The duties of an insolvency practitioner (IP) are wide and varied to suit the number of roles they can take on when dealing with individuals and businesses that require help. They offer advice regarding all aspects of insolvency including business finance and turnaround procedures.
IPs mainly work with insolvent individuals and companies and those who are struggling with their cash flow. The main obligation of an IP is to the creditors of the company or individual, regardless of any competing interests which may arise. As a result, in the case of a business they will endeavour to try and rescue it wherever possible.
The statutory regulations of the Insolvency Act 1986 and Insolvency Rules 1986 will be followed and complied with by all licensed IPs throughout their work.
Duties of an IP include:
- Providing professional advice to try to prevent insolvency
- Negotiating with the creditors, and other parties, of a company or individual
- Realising the assets of a company for the best possible return to creditors after marketing to a wide range of potential buyers
- Carrying out all statutory duties as required by law
- Providing regular reports to creditors on the progress of insolvency procedures.
- Investigating company affairs and director conduct, where necessary, and file a report to the Insolvency Service.
An IP can hold different roles dependent on the company’s circumstances and what process would produce the best outcome for the creditors of that company.
The different roles an IP can hold are:
In an administration, the IP acting as administrator will take control of the day-to-day operation of the business. During a period when the company is protected from creditor action, the liquidator will prepare a proposal to put to creditors which should rescue the company and produce a better outcome for the creditors than liquidation.
However, in certain circumstances, it may be a better outcome for creditors and other parties to arrange a pre-pack administration. This is where the directors and/or investors have the opportunity to purchase the business/assets and continue to trade through a new company.
The administrator must be satisfied that a pre-pack is the best option for creditors than any other procedure.
During the process of a liquidation, the liquidator takes control of the business assets. These will be realised and funds will be distributed to creditors on a pro-rata basis depending on how much they are owed, and then the company will be closed. The liquidator will also have a duty to investigate the conduct of the director(s) for the three years leading up to the insolvency.
A members voluntary liquidation (MVL) sees a solvent company being liquidated. The liquidator will go through a very similar procedure as an insolvent liquidation, realising company assets and distributing the funds amongst creditors and letting go of all assets. They will then distribute the remaining funds amongst shareholders after taking their fees. However, the process of realising assets can be carried out by directors themselves, with the duties of an IP limited to just closing the company. In the case of an MVL there is no investigation of the conduct of the directors.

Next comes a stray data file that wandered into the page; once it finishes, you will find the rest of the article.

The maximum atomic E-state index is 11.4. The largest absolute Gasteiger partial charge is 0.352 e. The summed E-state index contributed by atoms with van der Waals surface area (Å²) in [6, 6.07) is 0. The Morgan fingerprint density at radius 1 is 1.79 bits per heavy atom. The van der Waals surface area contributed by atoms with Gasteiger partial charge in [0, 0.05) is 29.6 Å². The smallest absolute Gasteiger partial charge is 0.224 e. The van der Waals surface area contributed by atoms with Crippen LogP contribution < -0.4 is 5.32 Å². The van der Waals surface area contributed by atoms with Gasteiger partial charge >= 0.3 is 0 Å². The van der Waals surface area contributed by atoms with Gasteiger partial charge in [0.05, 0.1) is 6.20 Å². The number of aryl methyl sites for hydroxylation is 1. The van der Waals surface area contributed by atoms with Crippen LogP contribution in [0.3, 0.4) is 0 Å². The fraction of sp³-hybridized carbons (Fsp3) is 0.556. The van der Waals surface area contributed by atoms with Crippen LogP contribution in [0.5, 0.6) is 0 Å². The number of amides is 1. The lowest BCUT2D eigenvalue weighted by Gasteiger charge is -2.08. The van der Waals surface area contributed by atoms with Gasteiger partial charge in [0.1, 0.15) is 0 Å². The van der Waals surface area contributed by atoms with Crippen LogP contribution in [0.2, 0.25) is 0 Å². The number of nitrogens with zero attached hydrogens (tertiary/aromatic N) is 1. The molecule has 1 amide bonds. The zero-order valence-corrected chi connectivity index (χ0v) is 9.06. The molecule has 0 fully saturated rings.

A provisional liquidator will occasionally be appointed in a compulsory liquidation before a liquidator is appointed formally by the court. These are situations where there is concern that assets may be dissipated. Cases often involve instances of fraud or director misconduct. His duty is to ensure the assets of the company are not removed prior to the business being forcibly wound up and safeguarding creditor interests.
An administrative receiver is appointed on behalf of a creditor, secured by a floating charge holder such as a bank, to act on behalf of them when collecting the money which is owed to them. These are fairly rare as administrative receivers can only be appointed by debenture holders where the charge was created prior to the 15th September 2003.
The administrative receiver will realise the assets in question to pay the secured creditor. They will not have a duty to any other creditors of the business regardless of their financial position with them.
Supervisor in a voluntary arrangement
When a company enters into a company voluntary arrangement (CVA), an IP will be appointed as supervisor to ensure the terms are met and the monthly payments are distributed to creditors as agreed.
Individual Voluntary Arrangement (IVA)
Much like a CVA, an IP will carry out the same set of duties when carrying out an IVA. They will be appointed supervisor and will agree terms with the creditors involved. The main difference between the duties involved, is simply dealing with an individual as opposed to a company. They will ensure that all monthly payments are distributed amongst creditors.
An insolvency practitioner can perform a number of different functions across a variety of different jobs. IPs can act as both liquidators and administrators, covering all the different roles that are required of them. They have a huge amount of experience in dealing with individuals and businesses facing difficult financial situations.
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